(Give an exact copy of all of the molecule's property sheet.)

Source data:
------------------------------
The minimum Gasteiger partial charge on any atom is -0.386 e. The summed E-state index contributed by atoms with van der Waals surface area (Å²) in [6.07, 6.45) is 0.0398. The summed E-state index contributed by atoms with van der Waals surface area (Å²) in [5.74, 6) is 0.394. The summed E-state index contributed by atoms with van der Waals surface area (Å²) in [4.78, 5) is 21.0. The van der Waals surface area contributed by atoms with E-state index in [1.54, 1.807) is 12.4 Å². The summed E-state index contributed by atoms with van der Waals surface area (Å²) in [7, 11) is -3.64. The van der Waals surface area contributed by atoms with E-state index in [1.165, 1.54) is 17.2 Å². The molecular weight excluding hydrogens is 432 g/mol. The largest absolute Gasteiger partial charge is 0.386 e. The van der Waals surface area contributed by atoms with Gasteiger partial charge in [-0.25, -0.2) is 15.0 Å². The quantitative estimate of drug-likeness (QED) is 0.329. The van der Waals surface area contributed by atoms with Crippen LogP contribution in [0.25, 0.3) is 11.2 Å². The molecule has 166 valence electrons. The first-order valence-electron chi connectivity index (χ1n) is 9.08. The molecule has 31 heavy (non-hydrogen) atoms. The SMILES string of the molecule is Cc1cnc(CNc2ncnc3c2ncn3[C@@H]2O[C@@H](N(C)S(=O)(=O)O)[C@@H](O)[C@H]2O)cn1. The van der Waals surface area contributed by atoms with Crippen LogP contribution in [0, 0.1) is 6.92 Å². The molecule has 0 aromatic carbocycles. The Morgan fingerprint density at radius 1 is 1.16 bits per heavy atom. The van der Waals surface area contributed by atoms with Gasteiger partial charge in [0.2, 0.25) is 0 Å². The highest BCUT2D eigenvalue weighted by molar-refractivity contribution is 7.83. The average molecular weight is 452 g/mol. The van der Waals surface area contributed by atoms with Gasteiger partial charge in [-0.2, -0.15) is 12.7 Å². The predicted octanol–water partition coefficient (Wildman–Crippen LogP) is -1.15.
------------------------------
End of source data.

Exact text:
The minimum Gasteiger partial charge on any atom is -0.386 e. The summed E-state index contributed by atoms with van der Waals surface area (Å²) in [6.07, 6.45) is 0.0398. The summed E-state index contributed by atoms with van der Waals surface area (Å²) in [5.74, 6) is 0.394. The summed E-state index contributed by atoms with van der Waals surface area (Å²) in [4.78, 5) is 21.0. The van der Waals surface area contributed by atoms with E-state index in [1.54, 1.807) is 12.4 Å². The summed E-state index contributed by atoms with van der Waals surface area (Å²) in [7, 11) is -3.64. The van der Waals surface area contributed by atoms with E-state index in [1.165, 1.54) is 17.2 Å². The molecular weight excluding hydrogens is 432 g/mol. The largest absolute Gasteiger partial charge is 0.386 e. The van der Waals surface area contributed by atoms with Gasteiger partial charge in [-0.25, -0.2) is 15.0 Å². The quantitative estimate of drug-likeness (QED) is 0.329. The van der Waals surface area contributed by atoms with Crippen LogP contribution in [0.25, 0.3) is 11.2 Å². The molecule has 166 valence electrons. The first-order valence-electron chi connectivity index (χ1n) is 9.08. The molecule has 31 heavy (non-hydrogen) atoms. The SMILES string of the molecule is Cc1cnc(CNc2ncnc3c2ncn3[C@@H]2O[C@@H](N(C)S(=O)(=O)O)[C@@H](O)[C@H]2O)cn1. The van der Waals surface area contributed by atoms with Crippen LogP contribution in [0, 0.1) is 6.92 Å². The molecule has 0 aromatic carbocycles. The Morgan fingerprint density at radius 1 is 1.16 bits per heavy atom. The van der Waals surface area contributed by atoms with Gasteiger partial charge in [0.2, 0.25) is 0 Å². The highest BCUT2D eigenvalue weighted by molar-refractivity contribution is 7.83. The average molecular weight is 452 g/mol. The van der Waals surface area contributed by atoms with Gasteiger partial charge in [-0.2, -0.15) is 12.7 Å². The predicted octanol–water partition coefficient (Wildman–Crippen LogP) is -1.15.